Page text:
This is the lived experience of health information technology (HIT) for clinicians and patients. The real potentials of digital health to aggregate a wide array of medical, environmental, biological, and social data; make meaningful sense of information; automate care; make care proactive and not reactive; enhance health equity; and enable population health monitoring and management have been barely explored. The concept of “digital capitalism” in the health sector creating a dichotomy of public benefit versus private gain offers a compelling explanation for the current lack of innovation, exploration, and interoperability compared to other sectors (Sharon, 2018). Furthermore, the lack of adequate regulation of digital health companies to ensure innovation, interoperability, and support of the functions of high-quality primary care continues to put solutions out of reach for health care organizations and individual clinicians.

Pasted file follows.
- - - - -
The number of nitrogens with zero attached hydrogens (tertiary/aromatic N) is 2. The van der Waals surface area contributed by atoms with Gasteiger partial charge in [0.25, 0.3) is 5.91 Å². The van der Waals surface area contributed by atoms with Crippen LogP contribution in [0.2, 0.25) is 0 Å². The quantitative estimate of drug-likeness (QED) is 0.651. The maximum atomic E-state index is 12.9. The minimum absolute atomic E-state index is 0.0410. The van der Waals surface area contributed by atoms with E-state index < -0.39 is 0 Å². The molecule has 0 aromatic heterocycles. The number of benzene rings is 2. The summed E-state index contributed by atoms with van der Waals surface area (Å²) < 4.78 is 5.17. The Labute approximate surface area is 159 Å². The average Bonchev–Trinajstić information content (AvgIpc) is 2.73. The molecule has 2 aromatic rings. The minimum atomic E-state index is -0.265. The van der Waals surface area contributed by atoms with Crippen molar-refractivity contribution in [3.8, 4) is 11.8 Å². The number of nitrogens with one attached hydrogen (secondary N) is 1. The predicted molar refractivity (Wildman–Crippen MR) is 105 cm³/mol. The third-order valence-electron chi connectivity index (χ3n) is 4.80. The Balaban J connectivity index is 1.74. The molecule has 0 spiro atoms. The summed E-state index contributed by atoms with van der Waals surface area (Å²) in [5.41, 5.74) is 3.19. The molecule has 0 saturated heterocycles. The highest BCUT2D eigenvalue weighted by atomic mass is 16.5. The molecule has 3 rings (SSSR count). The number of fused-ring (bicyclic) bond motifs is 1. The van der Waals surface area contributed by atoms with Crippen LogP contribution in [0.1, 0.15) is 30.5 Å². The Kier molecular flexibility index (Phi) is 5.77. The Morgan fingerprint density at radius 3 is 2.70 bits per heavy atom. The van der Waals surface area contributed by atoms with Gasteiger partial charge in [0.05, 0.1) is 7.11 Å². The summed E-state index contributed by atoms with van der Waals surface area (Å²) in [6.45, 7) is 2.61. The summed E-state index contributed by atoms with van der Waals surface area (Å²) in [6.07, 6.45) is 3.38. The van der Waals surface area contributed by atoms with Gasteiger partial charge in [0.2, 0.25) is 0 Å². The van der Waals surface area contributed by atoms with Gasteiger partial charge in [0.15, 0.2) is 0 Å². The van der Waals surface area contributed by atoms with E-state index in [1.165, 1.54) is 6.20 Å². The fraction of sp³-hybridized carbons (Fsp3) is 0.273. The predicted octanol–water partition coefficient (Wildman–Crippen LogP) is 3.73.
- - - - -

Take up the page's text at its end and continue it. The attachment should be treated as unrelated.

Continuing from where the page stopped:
The committee broadly refers to digital health as the use of HIT to care for individuals and communities. Digital health has many uses—documenting care, collecting and storing information, understanding information, delivering care, and communicating. At its best, though, digital health should make it easier for people to receive and clinicians to know how to deliver the right care at the right time, while also supporting relationships between individuals, families, clinicians, and communities. In primary care, digital health can include tools such as EHRs, patient portals, mobile applications, telemedicine platforms, electronic registries, analytic systems, remote monitoring, wearable technology, care-seeker and care team communication support, and geographical and population health displays. Digital health